The Awakening

This essay has a total of 815 words and 5 pages.

The Awakening

Suicide in The Awakening

What is suicide? "(Suicide is) the act of self-destruction by a person sound in mind and
capable of measuring his (or her) moral responsibility" (Webster 1705). "No one really
knows why human beings

commit suicide. Indeed, the very person who takes his (or her) own life may be least aware
at the moment of decision of the essence of his (or her) reasons and emotions for doing
so. At the outset, it can be said that a dozen individuals can kill themselves and "do"
(or commit) 12 psychologically different deeds" (Encyclopaedia Britannica, 385). Suicide
is written about in a variety of novels, short stories, and movies. Suicide moves like an
undercurrent in the sea of themes of The Awakening. The possibility of suicide and even
the idea of death darkens the story, making Edna's emotional ups and downs dangerous - her
occasional misery leads her to subconsciously think of suicide. She holds the hopelessness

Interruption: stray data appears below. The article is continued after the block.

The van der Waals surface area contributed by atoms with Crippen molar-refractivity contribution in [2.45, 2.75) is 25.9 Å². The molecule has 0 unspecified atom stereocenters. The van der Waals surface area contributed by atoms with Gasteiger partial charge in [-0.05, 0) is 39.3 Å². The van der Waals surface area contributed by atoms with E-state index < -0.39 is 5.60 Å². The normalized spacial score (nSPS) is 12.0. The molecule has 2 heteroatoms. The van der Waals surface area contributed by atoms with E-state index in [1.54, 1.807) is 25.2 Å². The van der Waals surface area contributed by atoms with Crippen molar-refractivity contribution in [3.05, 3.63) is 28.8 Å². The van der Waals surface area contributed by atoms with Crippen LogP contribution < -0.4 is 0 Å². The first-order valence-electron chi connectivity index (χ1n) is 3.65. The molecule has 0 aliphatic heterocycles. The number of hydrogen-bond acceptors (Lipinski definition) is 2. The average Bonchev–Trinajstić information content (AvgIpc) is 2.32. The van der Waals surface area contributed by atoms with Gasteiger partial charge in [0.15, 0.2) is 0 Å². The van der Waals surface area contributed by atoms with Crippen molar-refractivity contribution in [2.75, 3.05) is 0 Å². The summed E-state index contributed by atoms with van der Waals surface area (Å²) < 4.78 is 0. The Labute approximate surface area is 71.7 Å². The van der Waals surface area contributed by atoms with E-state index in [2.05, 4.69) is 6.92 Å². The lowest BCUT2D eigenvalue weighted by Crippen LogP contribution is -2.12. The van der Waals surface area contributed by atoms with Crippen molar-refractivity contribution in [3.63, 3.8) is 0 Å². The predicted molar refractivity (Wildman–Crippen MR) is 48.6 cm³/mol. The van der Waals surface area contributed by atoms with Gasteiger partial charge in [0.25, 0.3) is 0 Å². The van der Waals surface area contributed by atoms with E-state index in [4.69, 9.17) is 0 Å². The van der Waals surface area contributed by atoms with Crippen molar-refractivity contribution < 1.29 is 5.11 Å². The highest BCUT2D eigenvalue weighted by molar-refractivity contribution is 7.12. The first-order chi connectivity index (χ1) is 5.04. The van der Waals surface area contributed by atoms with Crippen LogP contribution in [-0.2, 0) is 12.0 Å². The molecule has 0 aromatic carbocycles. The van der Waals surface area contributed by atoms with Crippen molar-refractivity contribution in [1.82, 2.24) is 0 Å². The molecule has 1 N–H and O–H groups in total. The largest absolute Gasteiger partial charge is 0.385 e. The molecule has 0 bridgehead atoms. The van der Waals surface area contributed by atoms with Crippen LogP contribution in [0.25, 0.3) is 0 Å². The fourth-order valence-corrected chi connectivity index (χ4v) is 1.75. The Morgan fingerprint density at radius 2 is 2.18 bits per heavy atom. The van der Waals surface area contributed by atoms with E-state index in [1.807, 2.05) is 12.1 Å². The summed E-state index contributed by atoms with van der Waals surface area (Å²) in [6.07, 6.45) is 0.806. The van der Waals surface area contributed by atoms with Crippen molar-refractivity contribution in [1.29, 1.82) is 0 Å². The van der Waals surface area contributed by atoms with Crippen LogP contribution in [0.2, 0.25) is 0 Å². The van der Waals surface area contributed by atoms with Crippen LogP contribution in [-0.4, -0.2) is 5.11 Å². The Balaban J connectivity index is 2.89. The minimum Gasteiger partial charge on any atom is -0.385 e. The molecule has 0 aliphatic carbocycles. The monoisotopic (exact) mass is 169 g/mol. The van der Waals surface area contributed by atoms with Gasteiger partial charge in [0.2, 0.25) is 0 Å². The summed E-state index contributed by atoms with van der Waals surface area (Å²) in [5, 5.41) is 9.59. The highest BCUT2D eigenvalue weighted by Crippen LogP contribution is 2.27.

at bay by moving out and

getting her own apartment, while trying to find a man who will accept her, but in the end she succumbs.

Edna's closest physical brush with death occurs one night at the beach, when the summer
residents decide to take a midnight swim. Despite having had a hard time learning to swim,
she realizes her ability and swims farther out than she ever had before. She overestimates
her power and almost doesn't make it back. She has a "quick vision of death". The
experience scares her, but she has tested her limits and survived the sea for a while.
Metaphorically, she has come close to death but resisted it.

Falling asleep can be associated with the idea of death as well. Whenever Edna falls
asleep, it is noted in the story; across the bay at church and the first night once her
husband has left are examples. Each time there is a suggestion of drifting off to sleep
and never waking up. When she is across the bay, once she wakes up, she likens her nap to
a hundred years' sleep. However, each time Edna does awaken; it is only at the very end
when she finally drifts away. She could have chosen sleeping pills as her method of death,
but she returns to the beach because of its memories of the summer, and the men in her
life. Her near-death experience in the summer left an impression on her that influences
her choice of escape from life.

Throughout the story, Edna struggles to free herself. Leonce Pontellier tries to hold Edna
down, wanting her to be a mother and a housewife, when she knows she is not like that. Her
Continues for 3 more pages >>